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Why This Matters: Some of the Earth’s major circulatory systems are being altered by climate change, and now we can prove it.
The changes to weather and to the distribution of species on land and in the ocean could be devastating.
For example, the ocean currents study suggests these shifts will squeeze commercially important fisheries, especially in the Pacific Ocean because they are trapped with no more “room” to migrate north, and will also make sea-level rise much worse.
And warmer weather may seem like a nice thing, but it also brings with it diseases such as mosquito-borne West Nile Virus, dengue, and Zika, as well as tick-borne Lyme disease and Ehrlichiosis.
As Inside Climate News explains, there are “[e]ight major wind-driven ocean currents, known as gyres, circulate around vast areas of the ocean” and “these rotating currents shape the weather and ocean ecosystems in coastal regions such as the Gulf Stream along the U.S. East Coast. It is hard to detect the movement of these gyres, but now with 40 years of satellite data, it is possible to see the changes. And the study’s lead author warns that there is no reason to believe that the changes will slow down or stop in the years ahead. “As long as the global temperature keeps increasing, this movement of the currents cannot really stop, because the climate is not in equilibrium with CO2 levels. In our lifetime, I don’t think it will stop,” the author said.
Warmer Weather May Explain Tennessee Tornado
Kansas, Oklahoma and the Texas panhandle used to be famous as tornado alley, but now those storms seem to have shifted east in what is now called “Dixie Alley” — the large number of tornadoes in the southeastern U.S. is associated with above-average tornado counts for the United States according to one NOAA research scientist. Just this year, In January, there was a rash of 90 tornadoes, 82 of which occurred over the two days of Jan. 10 and 11. According to NOAA, those tornadoes were the result of a strong, spring-like storm weather system that brought heavy rain, and also damaging winds to numerous states across the south and southeast, including Louisiana, Mississippi, Alabama, Georgia, Tennessee, and Kentucky. And the lastest tornado outbreak in Tennessee fits this pattern as well.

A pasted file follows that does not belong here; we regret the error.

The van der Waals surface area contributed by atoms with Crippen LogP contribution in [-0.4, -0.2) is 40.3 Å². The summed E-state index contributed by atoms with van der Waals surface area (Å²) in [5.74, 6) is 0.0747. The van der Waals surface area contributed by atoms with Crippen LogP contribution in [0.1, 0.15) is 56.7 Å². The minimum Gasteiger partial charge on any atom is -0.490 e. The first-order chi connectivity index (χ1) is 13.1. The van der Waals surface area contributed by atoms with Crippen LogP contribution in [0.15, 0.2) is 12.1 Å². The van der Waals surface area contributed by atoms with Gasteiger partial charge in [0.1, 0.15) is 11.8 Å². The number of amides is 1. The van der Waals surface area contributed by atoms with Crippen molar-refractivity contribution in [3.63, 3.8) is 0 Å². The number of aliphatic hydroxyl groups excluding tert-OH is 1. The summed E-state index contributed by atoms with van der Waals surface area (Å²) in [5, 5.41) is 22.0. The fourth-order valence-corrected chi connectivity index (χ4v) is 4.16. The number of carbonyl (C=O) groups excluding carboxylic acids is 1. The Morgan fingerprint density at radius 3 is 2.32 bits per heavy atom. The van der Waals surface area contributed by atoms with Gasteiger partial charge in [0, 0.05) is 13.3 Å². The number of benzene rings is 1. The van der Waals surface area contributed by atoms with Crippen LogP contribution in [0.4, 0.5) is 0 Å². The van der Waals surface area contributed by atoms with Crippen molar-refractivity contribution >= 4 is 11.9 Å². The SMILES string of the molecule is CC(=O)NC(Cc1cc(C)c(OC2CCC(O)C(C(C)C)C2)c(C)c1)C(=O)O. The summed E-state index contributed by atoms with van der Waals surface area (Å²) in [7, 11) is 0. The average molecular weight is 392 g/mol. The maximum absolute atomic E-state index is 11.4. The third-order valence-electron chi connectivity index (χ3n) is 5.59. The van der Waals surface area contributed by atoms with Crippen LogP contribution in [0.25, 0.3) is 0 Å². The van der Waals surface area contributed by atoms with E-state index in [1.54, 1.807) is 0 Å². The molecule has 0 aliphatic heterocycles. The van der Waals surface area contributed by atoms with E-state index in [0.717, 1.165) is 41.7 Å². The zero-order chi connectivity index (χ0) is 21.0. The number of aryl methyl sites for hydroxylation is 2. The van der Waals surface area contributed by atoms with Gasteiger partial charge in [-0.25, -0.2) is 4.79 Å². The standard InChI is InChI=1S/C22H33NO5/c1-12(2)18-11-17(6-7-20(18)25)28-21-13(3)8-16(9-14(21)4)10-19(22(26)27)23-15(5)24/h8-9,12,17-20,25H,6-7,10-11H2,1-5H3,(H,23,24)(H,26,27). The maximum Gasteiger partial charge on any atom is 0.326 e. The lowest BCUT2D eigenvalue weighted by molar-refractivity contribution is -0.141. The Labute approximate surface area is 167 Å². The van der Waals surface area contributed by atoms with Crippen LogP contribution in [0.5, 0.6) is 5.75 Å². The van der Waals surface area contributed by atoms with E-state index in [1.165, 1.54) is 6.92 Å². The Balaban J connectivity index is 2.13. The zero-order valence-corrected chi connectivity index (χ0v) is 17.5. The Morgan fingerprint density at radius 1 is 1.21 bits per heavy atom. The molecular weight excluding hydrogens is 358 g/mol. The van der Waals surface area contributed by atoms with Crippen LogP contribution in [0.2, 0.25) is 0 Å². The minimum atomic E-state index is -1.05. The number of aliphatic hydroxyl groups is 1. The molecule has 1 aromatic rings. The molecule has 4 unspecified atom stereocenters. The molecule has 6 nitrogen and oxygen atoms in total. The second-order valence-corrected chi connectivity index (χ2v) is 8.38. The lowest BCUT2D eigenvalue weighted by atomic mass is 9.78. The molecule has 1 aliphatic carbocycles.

A new study shows that climate change in the 150 years since the industrial revolution has canceled out the prior 6500 years of cooling. The study, conducted by researchers at Northern Arizona University’s School of Earth and Sustainability (SES), examined a new compilation of paleoclimate data along with new statistical analyses and found that millennial-scale […]
There’s been ample research to show that the Arctic is warming much faster than any other region on the planet. However, there’s been little media focus on what’s happening on the opposite side of the planet, until now. A new study published in the journal Nature Climate Change on Monday has revealed that the South […]
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